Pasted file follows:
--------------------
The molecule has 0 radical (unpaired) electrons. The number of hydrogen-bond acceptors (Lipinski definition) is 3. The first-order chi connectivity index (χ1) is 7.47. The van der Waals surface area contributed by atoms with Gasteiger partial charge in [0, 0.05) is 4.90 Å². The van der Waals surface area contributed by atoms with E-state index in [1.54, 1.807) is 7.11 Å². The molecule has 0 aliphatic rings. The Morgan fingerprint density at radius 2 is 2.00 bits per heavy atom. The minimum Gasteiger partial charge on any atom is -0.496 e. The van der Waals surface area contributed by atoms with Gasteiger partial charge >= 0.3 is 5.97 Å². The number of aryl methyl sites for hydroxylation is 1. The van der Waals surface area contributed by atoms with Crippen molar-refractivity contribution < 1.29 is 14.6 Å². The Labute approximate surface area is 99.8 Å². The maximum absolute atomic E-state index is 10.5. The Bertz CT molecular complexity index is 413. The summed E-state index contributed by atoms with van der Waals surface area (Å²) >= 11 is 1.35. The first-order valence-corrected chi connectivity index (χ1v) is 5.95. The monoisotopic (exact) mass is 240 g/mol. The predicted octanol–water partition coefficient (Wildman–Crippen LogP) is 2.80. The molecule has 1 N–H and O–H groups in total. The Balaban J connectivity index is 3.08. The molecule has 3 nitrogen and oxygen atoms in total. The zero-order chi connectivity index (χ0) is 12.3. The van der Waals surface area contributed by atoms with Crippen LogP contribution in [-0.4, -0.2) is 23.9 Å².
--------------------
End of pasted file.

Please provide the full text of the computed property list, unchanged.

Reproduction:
The molecule has 0 radical (unpaired) electrons. The number of hydrogen-bond acceptors (Lipinski definition) is 3. The first-order chi connectivity index (χ1) is 7.47. The van der Waals surface area contributed by atoms with Gasteiger partial charge in [0, 0.05) is 4.90 Å². The van der Waals surface area contributed by atoms with E-state index in [1.54, 1.807) is 7.11 Å². The molecule has 0 aliphatic rings. The Morgan fingerprint density at radius 2 is 2.00 bits per heavy atom. The minimum Gasteiger partial charge on any atom is -0.496 e. The van der Waals surface area contributed by atoms with Gasteiger partial charge >= 0.3 is 5.97 Å². The number of aryl methyl sites for hydroxylation is 1. The van der Waals surface area contributed by atoms with Crippen molar-refractivity contribution < 1.29 is 14.6 Å². The Labute approximate surface area is 99.8 Å². The maximum absolute atomic E-state index is 10.5. The Bertz CT molecular complexity index is 413. The summed E-state index contributed by atoms with van der Waals surface area (Å²) >= 11 is 1.35. The first-order valence-corrected chi connectivity index (χ1v) is 5.95. The monoisotopic (exact) mass is 240 g/mol. The predicted octanol–water partition coefficient (Wildman–Crippen LogP) is 2.80. The molecule has 1 N–H and O–H groups in total. The Balaban J connectivity index is 3.08. The molecule has 3 nitrogen and oxygen atoms in total. The zero-order chi connectivity index (χ0) is 12.3. The van der Waals surface area contributed by atoms with Crippen LogP contribution in [-0.4, -0.2) is 23.9 Å².